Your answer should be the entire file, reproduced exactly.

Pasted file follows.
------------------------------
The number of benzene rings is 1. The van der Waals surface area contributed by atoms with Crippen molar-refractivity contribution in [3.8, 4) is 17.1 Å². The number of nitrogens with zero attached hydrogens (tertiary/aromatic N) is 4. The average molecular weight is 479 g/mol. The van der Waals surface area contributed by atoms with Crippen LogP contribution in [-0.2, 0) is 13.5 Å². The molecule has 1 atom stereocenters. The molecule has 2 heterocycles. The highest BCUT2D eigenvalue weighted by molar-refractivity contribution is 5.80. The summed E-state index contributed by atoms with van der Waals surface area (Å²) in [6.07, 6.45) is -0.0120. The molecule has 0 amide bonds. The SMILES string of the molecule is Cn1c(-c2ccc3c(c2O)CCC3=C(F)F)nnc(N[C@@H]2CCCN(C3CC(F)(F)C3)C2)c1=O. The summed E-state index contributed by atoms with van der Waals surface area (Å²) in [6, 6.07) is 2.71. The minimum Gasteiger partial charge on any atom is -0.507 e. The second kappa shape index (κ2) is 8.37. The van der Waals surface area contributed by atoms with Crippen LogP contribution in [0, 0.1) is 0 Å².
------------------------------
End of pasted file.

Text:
The number of benzene rings is 1. The van der Waals surface area contributed by atoms with Crippen molar-refractivity contribution in [3.8, 4) is 17.1 Å². The number of nitrogens with zero attached hydrogens (tertiary/aromatic N) is 4. The average molecular weight is 479 g/mol. The van der Waals surface area contributed by atoms with Crippen LogP contribution in [-0.2, 0) is 13.5 Å². The molecule has 1 atom stereocenters. The molecule has 2 heterocycles. The highest BCUT2D eigenvalue weighted by molar-refractivity contribution is 5.80. The summed E-state index contributed by atoms with van der Waals surface area (Å²) in [6.07, 6.45) is -0.0120. The molecule has 0 amide bonds. The SMILES string of the molecule is Cn1c(-c2ccc3c(c2O)CCC3=C(F)F)nnc(N[C@@H]2CCCN(C3CC(F)(F)C3)C2)c1=O. The summed E-state index contributed by atoms with van der Waals surface area (Å²) in [6, 6.07) is 2.71. The minimum Gasteiger partial charge on any atom is -0.507 e. The second kappa shape index (κ2) is 8.37. The van der Waals surface area contributed by atoms with Crippen LogP contribution in [0, 0.1) is 0 Å².